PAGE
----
The hottest new sushi restaurant isn't in Soho, Brooklyn or even on the Upper East Side. It's in Queens. Astoria, to be exact, which is precisely the exact opposite of where you would expect to find a restaurant like Gaijin. The name means foreigner, which is fitting for how it blends - or rather stands out - in the neighborhood.
Inside, the sleek, stone-walled space is gorgeous, as is the food coming out from behind the bar. Executive Chef Mark Garcia's sushi is perfectly balanced, exceptionally fresh and totally unique.
Available in a 9, 12 or 15-course experience, the meal starts with an unctuous umami-bomb of razor clam broth with mushrooms, sea scallop and prawn, consumed by pouring the contents of a teapot into a small cup to drink. If you're looking to sweep a special someone off their feet with an incredible experience, Gaijin won't disappoint.
Revered as one of the most elegant and upscale Italian restaurant in the city, Del Posto is the brainchild of Mario Batali, Joe and Linda Bastianich and Executive Chef Mark Ladner. Along with a top-notch wine list and unbeatable service, the menu is organized in either five or eight courses, with dishes ranging from spaghetti with dungeness crab and sliced jalepeno to more traditional offerings like sliced lamb gnocchi. Surprisingly, all of the pastas at Del Posto are gluten-free, a move that sent shock waves around the food world when it was announced in 2014. Unsurprisingly, Del Posto's kitchen has navigated through the change flawlessly - if we hadn't told you these pastas were gluten-free, you'd never know it.
The long, well-lit space combines a 12-seat bar, perfect for grabbing a glass of rosado and a few pinxtos, as well as high-top tables and inviting leather banquettes toward the back. A young, good-looking crew, replete with designer shopping bags from the surrounding SoHo stores, fill all three spaces, chattering over glasses of house-made sangria and lightly sparkling cava. The crowd-pleasing Catalonian and Iberian cuisine is the true star, though. Tables runneth over with small plates like Medjool dates wrapped in salty bacon, plus silky slices of jamon Iberico with marcona almonds, as well as more substantial dishes such as grilled trout over lentils, or seared cubes of tender lamb.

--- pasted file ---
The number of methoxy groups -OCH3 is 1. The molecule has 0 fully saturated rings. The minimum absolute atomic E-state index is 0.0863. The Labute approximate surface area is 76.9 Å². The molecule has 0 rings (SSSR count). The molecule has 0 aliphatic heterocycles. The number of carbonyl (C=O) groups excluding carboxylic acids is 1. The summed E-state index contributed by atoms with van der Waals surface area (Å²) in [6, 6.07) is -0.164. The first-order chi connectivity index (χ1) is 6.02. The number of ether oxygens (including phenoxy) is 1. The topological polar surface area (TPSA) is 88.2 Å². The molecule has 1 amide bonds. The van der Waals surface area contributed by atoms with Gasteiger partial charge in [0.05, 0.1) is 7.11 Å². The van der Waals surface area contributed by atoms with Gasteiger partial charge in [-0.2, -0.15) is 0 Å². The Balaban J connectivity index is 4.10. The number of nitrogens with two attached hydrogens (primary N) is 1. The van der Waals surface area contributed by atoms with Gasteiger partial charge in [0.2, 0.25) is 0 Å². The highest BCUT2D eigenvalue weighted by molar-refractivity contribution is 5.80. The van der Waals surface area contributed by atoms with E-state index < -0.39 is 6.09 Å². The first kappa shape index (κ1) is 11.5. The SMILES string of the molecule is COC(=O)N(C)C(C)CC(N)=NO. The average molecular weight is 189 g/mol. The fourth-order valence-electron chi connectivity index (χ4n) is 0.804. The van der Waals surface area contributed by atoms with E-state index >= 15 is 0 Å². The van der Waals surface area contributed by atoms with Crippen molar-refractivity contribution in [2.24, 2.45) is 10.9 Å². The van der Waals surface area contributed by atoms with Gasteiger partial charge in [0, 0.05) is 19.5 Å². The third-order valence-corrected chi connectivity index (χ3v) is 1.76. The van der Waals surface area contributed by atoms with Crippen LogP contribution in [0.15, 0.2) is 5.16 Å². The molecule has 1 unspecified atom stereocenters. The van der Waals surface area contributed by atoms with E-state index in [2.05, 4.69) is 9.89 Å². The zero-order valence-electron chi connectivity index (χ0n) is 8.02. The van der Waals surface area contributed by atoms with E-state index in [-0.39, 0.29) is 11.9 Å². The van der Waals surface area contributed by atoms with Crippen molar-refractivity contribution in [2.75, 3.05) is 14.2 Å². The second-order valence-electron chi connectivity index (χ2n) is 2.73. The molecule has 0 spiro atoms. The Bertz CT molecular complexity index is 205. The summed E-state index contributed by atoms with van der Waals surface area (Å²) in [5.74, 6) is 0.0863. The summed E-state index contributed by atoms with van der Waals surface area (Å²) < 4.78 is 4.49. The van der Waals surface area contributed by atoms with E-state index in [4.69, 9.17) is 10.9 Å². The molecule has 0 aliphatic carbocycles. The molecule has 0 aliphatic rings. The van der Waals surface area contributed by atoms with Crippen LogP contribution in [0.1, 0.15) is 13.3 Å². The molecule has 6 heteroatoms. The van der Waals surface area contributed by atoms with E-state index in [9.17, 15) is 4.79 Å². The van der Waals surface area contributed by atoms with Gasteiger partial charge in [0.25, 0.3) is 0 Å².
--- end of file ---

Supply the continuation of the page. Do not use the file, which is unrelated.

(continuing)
Celebrity chef Eric Ripert has created a New York space that's romantic, refined and seductive, while still managing to infuse his French-Spanish influence into every corner. Le Bernardin, regarded by many as the best restaurant in NYC, has received more James Beard Awards than any other restaurant in the city, and holds four New York Times stars, in addition to two Michelin stars.
The food, as you might imagine, is impeccable. Simple preparations and respect for the ingredients trump any type of frou-frou experiments, though the cuisine still manages to shine with creativity that can only come from years of intense love and attention-to-detail. If you love seafood, put Le Bernardin at the very top of your culinary bucket list.
Sure, dark, brooding caverns and dripped wax candles have their place in the heart of romantics everywhere. But something just as sexy? Pizza. And pizza doesn't get any cooler than at Roberta's. While this hipster haven continually makes headlines with head-turning stories like the time they unrolled a weed-tasting menu, their drug-free food more than lives up its own hype. Wood tables and outdoor seating lend an air of casualness to the atmosphere here, and their wood-burning oven is prominently displayed. As for the pies? Carlo Mirarchi's creations feature produce grown onsite, and have cemented themselves as a must-eat on any New York pizza tour.